THE government’s Green Paper for bringing secret evidence before closed courts into the justice system was condemned by both civil rights charity Reprieve and the parliamentary Joint Committee on Human Rights yesterday.
LibDem deputy PM Clegg’s urgings that a judge rather than a politician should decided when secret evidence and closed trials should occur, were scorned by Reprieve’s Executive Director, Clare Algar.
She said: ‘Nick Clegg’s intervention does not go nearly far enough. The simple fact is that closed courts are inherently unfair.
‘What the government is proposing is a system in which they can use whatever evidence they like against the citizen, but the citizen is unable to challenge or even to see that evidence.
‘This is unacceptable in any circumstances.
‘The Green Paper seeks to address a “problem” which simply does not exist – as the Joint Committee on Human Rights has said, there is a “troubling lack of evidence” to support the government’s claims.
‘Tinkering around the edges will not be enough. These plans would put the government above the law, and must be dropped altogether.
‘Our current system is working well, and judges have always been extremely deferential to the government on matters of national security.
‘Yet it appears that our Security Services are attempting to undermine our justice system because they are unwilling to be held accountable in a court of law.’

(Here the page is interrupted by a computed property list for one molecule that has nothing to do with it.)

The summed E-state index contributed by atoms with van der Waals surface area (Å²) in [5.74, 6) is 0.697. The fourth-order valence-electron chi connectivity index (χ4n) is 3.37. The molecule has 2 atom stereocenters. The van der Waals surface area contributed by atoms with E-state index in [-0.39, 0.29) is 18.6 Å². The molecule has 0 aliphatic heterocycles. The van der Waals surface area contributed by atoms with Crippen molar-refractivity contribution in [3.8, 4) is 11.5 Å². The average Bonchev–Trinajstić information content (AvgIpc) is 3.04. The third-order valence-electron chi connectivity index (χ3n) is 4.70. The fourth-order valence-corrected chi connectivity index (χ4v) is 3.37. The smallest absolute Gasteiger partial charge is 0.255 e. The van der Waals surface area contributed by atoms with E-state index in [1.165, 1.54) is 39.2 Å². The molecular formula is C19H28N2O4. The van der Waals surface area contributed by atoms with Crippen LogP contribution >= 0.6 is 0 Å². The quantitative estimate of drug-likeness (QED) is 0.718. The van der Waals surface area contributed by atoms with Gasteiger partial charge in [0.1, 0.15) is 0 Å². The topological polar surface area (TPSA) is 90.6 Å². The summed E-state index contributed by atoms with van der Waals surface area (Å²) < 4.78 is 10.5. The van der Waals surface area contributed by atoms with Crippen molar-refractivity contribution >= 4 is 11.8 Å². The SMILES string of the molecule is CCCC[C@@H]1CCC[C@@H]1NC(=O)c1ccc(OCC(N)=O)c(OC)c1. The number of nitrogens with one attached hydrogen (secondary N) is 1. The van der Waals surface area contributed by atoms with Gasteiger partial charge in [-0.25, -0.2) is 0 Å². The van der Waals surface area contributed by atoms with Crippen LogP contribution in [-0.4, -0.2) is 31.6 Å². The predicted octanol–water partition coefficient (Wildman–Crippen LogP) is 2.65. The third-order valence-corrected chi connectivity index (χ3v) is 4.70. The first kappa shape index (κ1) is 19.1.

The cross-party Joint Committee on Human Rights also condemned the government’s proposals, warning:
• ‘Absolute statutory exemption from disclosure for material of a certain class can never be proportionate.’
• ‘It is regrettable that the Green Paper overlooks the very considerable impact of its proposals on the freedom and ability of the media to report on matters of public interest and concern. This is a serious omission.
‘The role of the media in holding the government to account and upholding the rule of law is a vital aspect of the principle of open justice, as has been amply demonstrated in the decade since 9/11.
‘We are also concerned about the impact of the proposals on public trust and confidence in the courts.’
• The committee also referred to a comment by the former director of public prosecutions, Lord Macdonald: ‘I don’t think we should allow foreign intelligence agencies to dictate how we organise our justice system.’
But Justice Secretary Clarke insisted yesterday that the government is proceeding with the legislation, saying: ‘The problem is, you can’t have your British intelligence officers, giving evidence in open court’.
Clarke claimed: ‘I don’t feel under immense American pressure’ to change the law to closed proceedings.
But he added: ‘I can’t force the Americans to give our intelligence people full cooperation, if they fear our courts, they won’t give us information.’